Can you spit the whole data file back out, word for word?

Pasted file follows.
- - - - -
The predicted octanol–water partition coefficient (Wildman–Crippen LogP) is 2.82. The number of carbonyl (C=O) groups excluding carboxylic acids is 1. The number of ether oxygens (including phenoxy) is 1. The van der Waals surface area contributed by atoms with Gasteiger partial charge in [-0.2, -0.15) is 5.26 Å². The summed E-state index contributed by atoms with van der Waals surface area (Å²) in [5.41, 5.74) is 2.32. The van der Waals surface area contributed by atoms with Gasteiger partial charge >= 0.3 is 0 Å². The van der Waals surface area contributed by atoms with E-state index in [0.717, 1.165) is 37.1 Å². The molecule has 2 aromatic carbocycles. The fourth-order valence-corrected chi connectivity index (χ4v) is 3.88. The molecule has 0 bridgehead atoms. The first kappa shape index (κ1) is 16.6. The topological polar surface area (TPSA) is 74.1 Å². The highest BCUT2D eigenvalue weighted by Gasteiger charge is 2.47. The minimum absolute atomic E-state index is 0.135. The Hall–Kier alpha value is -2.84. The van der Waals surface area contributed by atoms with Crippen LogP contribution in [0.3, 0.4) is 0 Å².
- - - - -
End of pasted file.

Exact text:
The predicted octanol–water partition coefficient (Wildman–Crippen LogP) is 2.82. The number of carbonyl (C=O) groups excluding carboxylic acids is 1. The number of ether oxygens (including phenoxy) is 1. The van der Waals surface area contributed by atoms with Gasteiger partial charge in [-0.2, -0.15) is 5.26 Å². The summed E-state index contributed by atoms with van der Waals surface area (Å²) in [5.41, 5.74) is 2.32. The van der Waals surface area contributed by atoms with Gasteiger partial charge >= 0.3 is 0 Å². The van der Waals surface area contributed by atoms with E-state index in [0.717, 1.165) is 37.1 Å². The molecule has 2 aromatic carbocycles. The fourth-order valence-corrected chi connectivity index (χ4v) is 3.88. The molecule has 0 bridgehead atoms. The first kappa shape index (κ1) is 16.6. The topological polar surface area (TPSA) is 74.1 Å². The highest BCUT2D eigenvalue weighted by Gasteiger charge is 2.47. The minimum absolute atomic E-state index is 0.135. The Hall–Kier alpha value is -2.84. The van der Waals surface area contributed by atoms with Crippen LogP contribution in [0.3, 0.4) is 0 Å².